DEAR AMY: I have two teenage great-nieces who are in need of some guidance in the common rules of etiquette.
I have talked to friends who tell me that this is a common problem today.
I don't want these two girls, whom I care about, to go out in the world hurting the feelings of others as they have their grandparents and me.
I realize that their lapses are due to the fact that their parents have not taught them how to behave.
After much consideration, I have purchased, for each of them, a copy of a simply written book of etiquette for teens, which I intend to mail to them, as I rarely see them.
I would like your guidance as to the wording of a cover letter that I plan to enclose with the book. I don't want to hurt their feelings or those of their parents.
What do you suggest I say?
— Wondering Great-Aunt
DEAR WONDERING: You don't say what these teens have done — or not done — to hurt your feelings, but if these are lapses of omission, such as not thanking people properly for gifts, that's one thing. If they have actively hurt people, that's another story — and, awkward as it may be for you — these girls should be told.
If you are looking mainly to enhance their education about how to be respectful and polite, send your books along with a note saying, "When I was a teenager, we wore white gloves and hats to parties — and while fashion sure has changed, good manners never go out of style."
DEAR AMY: I would like to know if it would have been rude of me at a concert to politely ask the person behind me to stop singing so that I might have enjoyed the band I paid to hear.
I recently attended a doo-wop concert where I encountered three lovely ladies behind me, one of whom insisted on singing before, during and after the band.
Her voice was not at all enjoyable.
I shot her a couple of dirty looks (as did the lady in front of me), which she completely ignored.
There were several opportunities when the band invited everyone to sing along — and I have no problem with that.
How should I approach this sort of problem in the future?
— Deaf and Annoyed
DEAR ANNOYED: In my line of work, I hear about "dirty looks" being shot back and forth on an alarmingly frequent basis — and the dirty looks never seem to land on their target.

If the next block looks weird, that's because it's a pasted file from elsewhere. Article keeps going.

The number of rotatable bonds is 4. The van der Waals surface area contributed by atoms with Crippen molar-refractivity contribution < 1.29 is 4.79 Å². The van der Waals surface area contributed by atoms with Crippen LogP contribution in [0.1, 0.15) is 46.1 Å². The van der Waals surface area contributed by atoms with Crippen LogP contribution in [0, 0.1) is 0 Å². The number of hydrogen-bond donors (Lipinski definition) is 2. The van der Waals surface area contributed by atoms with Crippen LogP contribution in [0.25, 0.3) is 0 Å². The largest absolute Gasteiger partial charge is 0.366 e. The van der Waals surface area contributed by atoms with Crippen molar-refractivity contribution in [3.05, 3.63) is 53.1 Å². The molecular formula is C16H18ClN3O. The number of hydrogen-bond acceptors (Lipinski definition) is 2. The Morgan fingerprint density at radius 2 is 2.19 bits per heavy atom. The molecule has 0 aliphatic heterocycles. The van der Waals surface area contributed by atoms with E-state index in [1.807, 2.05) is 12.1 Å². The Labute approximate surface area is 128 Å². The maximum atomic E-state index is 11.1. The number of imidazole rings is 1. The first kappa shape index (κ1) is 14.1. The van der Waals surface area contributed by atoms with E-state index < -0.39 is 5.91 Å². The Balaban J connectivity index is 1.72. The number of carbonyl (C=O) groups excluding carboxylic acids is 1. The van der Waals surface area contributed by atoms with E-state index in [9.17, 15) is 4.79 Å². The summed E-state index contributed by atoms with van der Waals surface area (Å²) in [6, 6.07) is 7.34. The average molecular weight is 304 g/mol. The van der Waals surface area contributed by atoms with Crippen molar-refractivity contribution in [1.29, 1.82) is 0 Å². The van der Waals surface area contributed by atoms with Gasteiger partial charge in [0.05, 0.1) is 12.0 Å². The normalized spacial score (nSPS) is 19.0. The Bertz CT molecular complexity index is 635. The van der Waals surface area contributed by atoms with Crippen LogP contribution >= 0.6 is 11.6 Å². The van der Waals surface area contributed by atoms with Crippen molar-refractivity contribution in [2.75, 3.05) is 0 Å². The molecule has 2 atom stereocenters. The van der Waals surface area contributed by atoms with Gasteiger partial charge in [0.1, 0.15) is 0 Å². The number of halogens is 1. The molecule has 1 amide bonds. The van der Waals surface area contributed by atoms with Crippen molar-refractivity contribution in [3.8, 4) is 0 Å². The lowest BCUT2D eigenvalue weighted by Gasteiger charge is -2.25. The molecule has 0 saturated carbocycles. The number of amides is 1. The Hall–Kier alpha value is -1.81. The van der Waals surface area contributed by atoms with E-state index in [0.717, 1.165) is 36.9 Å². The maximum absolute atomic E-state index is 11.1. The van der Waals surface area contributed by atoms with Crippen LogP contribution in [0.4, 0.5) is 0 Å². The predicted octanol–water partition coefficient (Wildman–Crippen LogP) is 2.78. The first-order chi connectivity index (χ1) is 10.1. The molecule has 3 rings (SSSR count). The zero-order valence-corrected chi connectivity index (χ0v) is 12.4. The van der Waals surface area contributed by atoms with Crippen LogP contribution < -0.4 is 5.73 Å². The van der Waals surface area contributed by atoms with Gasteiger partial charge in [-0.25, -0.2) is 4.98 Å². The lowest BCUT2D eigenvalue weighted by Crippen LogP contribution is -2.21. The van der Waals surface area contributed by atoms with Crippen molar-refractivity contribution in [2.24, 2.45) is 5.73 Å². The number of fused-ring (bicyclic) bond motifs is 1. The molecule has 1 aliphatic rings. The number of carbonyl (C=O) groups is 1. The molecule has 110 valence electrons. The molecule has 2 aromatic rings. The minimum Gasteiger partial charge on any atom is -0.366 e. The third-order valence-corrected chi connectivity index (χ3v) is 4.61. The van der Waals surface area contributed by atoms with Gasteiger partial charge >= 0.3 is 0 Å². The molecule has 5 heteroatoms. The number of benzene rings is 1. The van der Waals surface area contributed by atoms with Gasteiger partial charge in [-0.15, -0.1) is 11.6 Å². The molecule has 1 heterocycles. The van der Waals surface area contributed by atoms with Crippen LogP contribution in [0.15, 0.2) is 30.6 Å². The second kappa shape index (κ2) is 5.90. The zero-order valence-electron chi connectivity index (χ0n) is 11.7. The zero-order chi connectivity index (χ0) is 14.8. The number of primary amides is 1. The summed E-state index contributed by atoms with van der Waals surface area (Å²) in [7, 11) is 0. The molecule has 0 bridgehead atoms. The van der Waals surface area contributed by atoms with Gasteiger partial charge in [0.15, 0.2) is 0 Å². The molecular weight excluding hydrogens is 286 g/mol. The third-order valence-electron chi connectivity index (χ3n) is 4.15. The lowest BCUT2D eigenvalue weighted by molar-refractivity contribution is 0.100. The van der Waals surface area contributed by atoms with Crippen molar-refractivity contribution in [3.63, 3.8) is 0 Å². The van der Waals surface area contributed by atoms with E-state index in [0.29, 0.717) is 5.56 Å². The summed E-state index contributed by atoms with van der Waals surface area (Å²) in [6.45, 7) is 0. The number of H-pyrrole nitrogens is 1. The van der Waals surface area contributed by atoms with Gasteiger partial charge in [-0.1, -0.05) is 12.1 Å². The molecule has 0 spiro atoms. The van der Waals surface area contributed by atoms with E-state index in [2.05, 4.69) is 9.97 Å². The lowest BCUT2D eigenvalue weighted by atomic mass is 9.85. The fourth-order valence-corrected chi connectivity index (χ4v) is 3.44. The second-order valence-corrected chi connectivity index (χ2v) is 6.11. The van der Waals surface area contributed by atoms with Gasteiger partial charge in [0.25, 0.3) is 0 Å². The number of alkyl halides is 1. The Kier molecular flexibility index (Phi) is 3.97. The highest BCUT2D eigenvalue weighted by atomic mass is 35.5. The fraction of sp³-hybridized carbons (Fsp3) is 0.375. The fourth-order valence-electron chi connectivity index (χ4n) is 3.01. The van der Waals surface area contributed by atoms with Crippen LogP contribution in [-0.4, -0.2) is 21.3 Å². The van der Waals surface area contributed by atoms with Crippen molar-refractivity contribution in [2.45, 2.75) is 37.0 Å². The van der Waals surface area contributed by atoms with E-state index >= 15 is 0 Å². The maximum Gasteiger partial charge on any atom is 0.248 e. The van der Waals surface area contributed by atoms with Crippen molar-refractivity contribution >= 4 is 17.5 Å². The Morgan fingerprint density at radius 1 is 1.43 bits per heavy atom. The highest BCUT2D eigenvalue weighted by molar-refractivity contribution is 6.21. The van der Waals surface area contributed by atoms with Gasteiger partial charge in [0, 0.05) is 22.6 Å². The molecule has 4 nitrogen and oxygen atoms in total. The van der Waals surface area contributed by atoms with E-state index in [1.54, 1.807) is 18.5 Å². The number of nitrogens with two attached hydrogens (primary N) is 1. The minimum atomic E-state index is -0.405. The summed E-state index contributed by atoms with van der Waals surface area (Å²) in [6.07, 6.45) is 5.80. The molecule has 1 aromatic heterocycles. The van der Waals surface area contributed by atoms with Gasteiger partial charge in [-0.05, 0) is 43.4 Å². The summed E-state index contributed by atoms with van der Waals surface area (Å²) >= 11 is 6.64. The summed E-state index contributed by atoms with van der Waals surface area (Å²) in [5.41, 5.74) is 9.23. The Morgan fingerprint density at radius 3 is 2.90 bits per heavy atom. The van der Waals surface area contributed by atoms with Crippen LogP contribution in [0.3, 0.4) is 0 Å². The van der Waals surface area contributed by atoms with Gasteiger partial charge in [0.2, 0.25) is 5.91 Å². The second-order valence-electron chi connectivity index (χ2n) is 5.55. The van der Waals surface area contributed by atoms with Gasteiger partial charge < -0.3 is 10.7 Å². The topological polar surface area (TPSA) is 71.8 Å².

Contrary to popular belief, a dirty look isn't really a weapon of mass destruction. Sometimes, as our kindergarten teachers used to say, "You have to use your words."
Concerts are supercharged events, and doo-wop music is infectious.
You should have asked the singer in back of you to please stop singing by saying a version of, "I'm sure you don't realize this, but I'm having trouble hearing Sha Na Na because you're singing. Can you wait until the sing-along?"
DEAR AMY: Frequently you run letters from people who are trying to figure out how to get other people to stop doing something irritating.
There have been a couple of times when people have asked me to stop irritating them.
Once, I was doing research in the law library, concentrating furiously and apparently chewing gum just as furiously.
I was totally oblivious.
Someone came over and politely asked if I could chew more quietly because I was distracting her.
There was no accusation in her voice.
I appreciated her telling me that so I could accommodate.
Another time in a theater, the woman in front of me turned around and said, "I bet you don't realize it, but you have been kicking the back of my chair."
She was right — I didn't realize it.
I so much appreciated the non-accusatory tone, and I ceased and desisted immediately.
I have also resolved to use the same approach when I need to ask others to stop doing something irritating.
DEAR MAUREEN: There you go!
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